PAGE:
I've posted a few other notes and impressions in the autocross thread in the track forum but I figured I'd put it all here for searchability's sake.
Back in March, I ordered a set of MCS ( http://www.motioncontrolsuspension.com
) 2-way remote reservoir dampers for my E90 M3. They arrived in very early May or very late April ahead of the promised lead time, and I've finally got them on the car now. I ordered them configured for SCCA Stock-class autocross competition, which requires the use no more than two external adjustments, stock ride height, and use of stock springs and strut mounts, which means they were machined with a shoulder and a welded ring to accept the stock spring perches. This is similar in concept to what JRZ made for the VS Motorsports T2 E92, and in fact I ordered this MCS setup through VS Motorsports in the Chicago area, which was a great experience. Top notch customer service and good pricing.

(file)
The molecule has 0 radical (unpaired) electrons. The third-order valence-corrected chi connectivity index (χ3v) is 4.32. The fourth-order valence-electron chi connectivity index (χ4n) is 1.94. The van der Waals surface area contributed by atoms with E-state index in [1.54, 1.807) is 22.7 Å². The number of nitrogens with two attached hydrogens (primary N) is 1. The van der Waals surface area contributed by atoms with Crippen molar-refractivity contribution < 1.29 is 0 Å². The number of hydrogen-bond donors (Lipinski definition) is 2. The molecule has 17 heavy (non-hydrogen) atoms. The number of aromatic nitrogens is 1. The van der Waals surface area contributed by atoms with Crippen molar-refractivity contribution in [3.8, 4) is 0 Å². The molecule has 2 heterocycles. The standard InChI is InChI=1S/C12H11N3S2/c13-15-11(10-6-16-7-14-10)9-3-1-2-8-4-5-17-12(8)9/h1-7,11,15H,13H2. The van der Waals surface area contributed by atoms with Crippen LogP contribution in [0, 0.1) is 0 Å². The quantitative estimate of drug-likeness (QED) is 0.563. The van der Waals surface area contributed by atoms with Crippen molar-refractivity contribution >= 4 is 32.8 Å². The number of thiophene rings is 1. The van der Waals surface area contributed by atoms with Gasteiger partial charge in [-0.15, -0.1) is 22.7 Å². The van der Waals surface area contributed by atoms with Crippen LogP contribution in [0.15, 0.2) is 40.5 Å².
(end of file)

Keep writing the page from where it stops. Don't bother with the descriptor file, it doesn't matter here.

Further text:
First of all, I can't say enough about how responsive and helpful Lex at MCS has been in working through this and getting them on the car. The stock spring perches do fit, but when I was unable to get them on straight with the tools in my garage, I just shipped the whole thing with the stock springs and mounts and everything back to MCS, where they pressed the perches on, reassembled everything, and I was able to just install everything as an assembly. They really were more of a press fit, but that's good, that means they aren't going anywhere. Service after the sale is one of the most important parts of buying one of these pimp shock setups and MCS delivers.
I've had the shocks on the car for a few weeks but just got the struts on the car of yesterday morning, and I will have an autocross in a few weeks to really try them out. Having already had on event on the car with just the rears, the adjustment range and performance is really amazing. Rebound goes from softer than stock to waaay stiffer than stock to the point where you can pack the car down on the bumpstops if you want to. Compression is similarly very wide-ranging and has a big impact on transient response, I'm still playing with it.